Partisan Gerrymandering Cases
4. Rucho v. Common Cause (2019)
“To hold that legislators cannot take partisan interests into account when drawing district lines would essentially countermand the Framers’ decision to entrust districting to political entities.”
The case: North Carolina voters challenged the state’s 2016 congressional map as being a partisan gerrymander in favor of Republicans. The district court struck down the map, finding that the plaintiffs had standing to sue and that the map was a partisan gerrymander. Upon appeal to the Supreme Court, the case was consolidated with similar cases challenging state maps for partisan gerrymandering. The Court held that partisan gerrymandering claims are not justiciable (suitable for courts to decide on) because they present a political question that is beyond the reach of federal courts.
The significance: After decades of punting the issue, the Supreme Court’s ruling put an end to partisan gerrymandering cases in federal courts. This means that, during future rounds of redistricting, partisan gerrymandering will be fair game unless a state’s constitution prohibits it or Congress passes a law that bans the practice, like the For the People Act.
Racial Gerrymandering and Vote Dilution Cases
In case you missed it, Shelby County v. Holder (2013) is another important case we wrote about here.
5. Thornburg v. Gingles (1986)
“The critical question in a § 2 claim is whether the use of a contested electoral practice or structure results in members of a protected group having less opportunity than other members of the electorate to participate in the political process and to elect representatives of their choice.”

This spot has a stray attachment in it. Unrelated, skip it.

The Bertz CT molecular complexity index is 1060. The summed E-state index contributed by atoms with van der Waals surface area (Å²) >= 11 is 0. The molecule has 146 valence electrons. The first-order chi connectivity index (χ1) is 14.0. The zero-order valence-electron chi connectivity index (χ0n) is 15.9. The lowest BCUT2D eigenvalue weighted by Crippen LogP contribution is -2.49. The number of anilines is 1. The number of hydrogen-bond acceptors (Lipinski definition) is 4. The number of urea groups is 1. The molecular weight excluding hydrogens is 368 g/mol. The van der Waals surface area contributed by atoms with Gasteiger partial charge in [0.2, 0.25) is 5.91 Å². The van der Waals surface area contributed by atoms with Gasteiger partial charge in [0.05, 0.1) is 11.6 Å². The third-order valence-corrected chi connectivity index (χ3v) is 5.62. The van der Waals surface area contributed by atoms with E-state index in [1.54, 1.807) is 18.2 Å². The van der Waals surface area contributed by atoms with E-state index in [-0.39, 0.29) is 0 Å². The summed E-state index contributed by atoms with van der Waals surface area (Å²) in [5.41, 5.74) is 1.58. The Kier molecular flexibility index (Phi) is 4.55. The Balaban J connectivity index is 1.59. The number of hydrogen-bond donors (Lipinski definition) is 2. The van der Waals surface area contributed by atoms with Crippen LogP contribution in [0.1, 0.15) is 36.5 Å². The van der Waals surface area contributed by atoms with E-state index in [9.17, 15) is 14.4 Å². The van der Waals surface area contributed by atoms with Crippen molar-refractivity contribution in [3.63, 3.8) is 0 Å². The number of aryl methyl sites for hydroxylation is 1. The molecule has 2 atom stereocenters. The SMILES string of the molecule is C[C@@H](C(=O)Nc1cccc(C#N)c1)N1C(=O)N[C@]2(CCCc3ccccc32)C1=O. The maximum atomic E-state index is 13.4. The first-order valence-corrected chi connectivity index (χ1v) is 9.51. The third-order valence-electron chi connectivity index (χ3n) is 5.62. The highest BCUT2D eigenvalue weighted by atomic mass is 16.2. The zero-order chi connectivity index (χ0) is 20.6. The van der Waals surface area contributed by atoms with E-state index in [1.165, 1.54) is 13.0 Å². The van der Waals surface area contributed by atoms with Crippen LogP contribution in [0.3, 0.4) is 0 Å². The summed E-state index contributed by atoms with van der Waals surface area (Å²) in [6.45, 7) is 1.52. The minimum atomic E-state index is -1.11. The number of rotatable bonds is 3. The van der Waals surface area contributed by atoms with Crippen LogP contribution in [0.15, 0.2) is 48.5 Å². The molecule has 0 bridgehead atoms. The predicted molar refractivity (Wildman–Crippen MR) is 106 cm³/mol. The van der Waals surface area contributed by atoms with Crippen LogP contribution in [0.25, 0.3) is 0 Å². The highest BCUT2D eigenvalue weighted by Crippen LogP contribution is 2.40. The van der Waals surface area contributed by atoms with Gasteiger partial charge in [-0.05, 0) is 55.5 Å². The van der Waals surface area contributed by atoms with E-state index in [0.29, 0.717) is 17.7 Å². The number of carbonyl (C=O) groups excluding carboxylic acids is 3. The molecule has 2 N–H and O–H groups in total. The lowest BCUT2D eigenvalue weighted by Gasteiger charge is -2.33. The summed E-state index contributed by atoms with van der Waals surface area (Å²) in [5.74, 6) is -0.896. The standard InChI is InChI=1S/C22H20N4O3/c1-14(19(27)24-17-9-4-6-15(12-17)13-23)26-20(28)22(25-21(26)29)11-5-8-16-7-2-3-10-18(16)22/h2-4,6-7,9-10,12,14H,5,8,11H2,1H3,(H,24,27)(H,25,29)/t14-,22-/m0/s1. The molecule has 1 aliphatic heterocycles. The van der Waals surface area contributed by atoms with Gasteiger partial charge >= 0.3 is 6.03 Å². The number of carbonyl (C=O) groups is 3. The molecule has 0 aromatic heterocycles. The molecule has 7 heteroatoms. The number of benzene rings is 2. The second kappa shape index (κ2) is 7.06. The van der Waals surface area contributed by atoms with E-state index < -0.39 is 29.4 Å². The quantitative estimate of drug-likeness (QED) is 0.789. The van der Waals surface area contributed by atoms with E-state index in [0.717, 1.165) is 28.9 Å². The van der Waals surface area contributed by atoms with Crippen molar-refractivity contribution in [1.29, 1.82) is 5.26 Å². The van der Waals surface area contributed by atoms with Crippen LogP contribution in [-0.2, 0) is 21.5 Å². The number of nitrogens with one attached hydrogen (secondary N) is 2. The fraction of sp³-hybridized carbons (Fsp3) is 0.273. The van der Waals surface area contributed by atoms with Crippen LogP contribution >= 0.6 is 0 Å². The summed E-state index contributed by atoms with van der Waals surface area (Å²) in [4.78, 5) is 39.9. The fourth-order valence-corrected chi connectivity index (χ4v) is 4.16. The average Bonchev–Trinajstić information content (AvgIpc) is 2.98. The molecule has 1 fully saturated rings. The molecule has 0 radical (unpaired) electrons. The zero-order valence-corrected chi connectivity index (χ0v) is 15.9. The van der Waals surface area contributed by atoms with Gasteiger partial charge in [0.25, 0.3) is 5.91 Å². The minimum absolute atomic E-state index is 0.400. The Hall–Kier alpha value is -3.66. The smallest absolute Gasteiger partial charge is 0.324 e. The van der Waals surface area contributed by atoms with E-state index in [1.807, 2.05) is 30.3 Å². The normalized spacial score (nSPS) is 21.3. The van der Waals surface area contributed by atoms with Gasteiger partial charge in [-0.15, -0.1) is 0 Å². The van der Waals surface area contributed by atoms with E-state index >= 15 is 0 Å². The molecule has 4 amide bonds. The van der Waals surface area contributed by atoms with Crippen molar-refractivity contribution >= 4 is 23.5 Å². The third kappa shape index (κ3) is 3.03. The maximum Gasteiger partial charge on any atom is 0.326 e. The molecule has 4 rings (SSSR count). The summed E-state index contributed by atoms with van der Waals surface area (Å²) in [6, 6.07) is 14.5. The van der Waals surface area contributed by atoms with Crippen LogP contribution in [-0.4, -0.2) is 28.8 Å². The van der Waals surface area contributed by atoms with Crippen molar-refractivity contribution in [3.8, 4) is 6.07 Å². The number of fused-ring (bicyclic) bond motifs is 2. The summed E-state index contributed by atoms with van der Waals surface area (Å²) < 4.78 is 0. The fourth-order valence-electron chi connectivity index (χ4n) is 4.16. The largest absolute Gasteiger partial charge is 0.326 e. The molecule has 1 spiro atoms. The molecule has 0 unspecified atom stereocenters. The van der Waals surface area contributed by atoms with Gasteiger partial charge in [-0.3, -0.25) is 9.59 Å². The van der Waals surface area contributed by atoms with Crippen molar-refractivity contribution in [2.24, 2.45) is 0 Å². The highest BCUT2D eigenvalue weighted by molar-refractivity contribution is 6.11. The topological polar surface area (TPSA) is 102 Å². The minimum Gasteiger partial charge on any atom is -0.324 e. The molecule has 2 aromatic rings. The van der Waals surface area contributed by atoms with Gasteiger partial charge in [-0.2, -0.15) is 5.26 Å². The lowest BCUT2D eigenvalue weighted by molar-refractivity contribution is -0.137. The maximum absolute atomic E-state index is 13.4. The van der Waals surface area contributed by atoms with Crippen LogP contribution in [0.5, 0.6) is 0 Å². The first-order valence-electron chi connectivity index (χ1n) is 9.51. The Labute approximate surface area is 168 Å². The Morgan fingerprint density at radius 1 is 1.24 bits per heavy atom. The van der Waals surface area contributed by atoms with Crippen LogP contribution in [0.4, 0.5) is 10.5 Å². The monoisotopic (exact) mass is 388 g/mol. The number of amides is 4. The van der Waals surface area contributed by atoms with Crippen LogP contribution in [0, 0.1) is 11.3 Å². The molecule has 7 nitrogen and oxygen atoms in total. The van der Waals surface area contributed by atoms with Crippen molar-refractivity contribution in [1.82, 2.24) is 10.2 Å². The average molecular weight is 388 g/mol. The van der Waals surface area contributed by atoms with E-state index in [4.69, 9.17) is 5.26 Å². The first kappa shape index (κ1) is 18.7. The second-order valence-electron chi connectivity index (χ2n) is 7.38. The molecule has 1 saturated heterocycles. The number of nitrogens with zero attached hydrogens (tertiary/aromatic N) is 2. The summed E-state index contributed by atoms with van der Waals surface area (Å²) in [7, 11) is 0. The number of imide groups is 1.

The case: Black voters in North Carolina challenged the state legislative maps, arguing that they were purposefully drawn to dilute the voting power of Black individuals. During the course of the case, Section 2 of the Voting Rights Act (VRA) was amended to make clear that an election law that has a discriminatory effect, as opposed to only a discriminatory intent, could also violate Section 2. The Supreme Court unanimously held that North Carolina’s state legislative districts violated Section 2 because they were drawn to prevent a minority group from electing its preferred candidates.
The significance: The Supreme Court established three criteria for proving a pattern of racial vote dilution: 1) the minority group in question must be “sufficiently large and geographically compact” to elect a candidate of its choice; 2) the minority group must be politically cohesive (meaning they typically vote in a similar manner) and 3) the majority group must be politically cohesive enough to defeat the minority group’s preferred candidate(s). The Court also held that voters do not need to show discriminatory causation or intent to prove vote dilution claims.
6. Shaw v. Reno (1993)
“Redistricting legislation that is so bizarre on its face that it is ‘unexplainable on grounds other than race,’ … demands the same close scrutiny that we give other state laws that classify citizens by race.”
The case: North Carolina voters challenged the state’s congressional map, arguing that they constituted an unconstitutional racial gerrymander by purposefully concentrating Black voters to create two majority-Black districts. Focusing on the “bizarre” shape of the districts, the Supreme Court held that race cannot be a predominant factor in drawing districts and courts must closely review whether, if race is determined to be the leading factor, its use is narrowly tailored and serves a compelling governmental interest.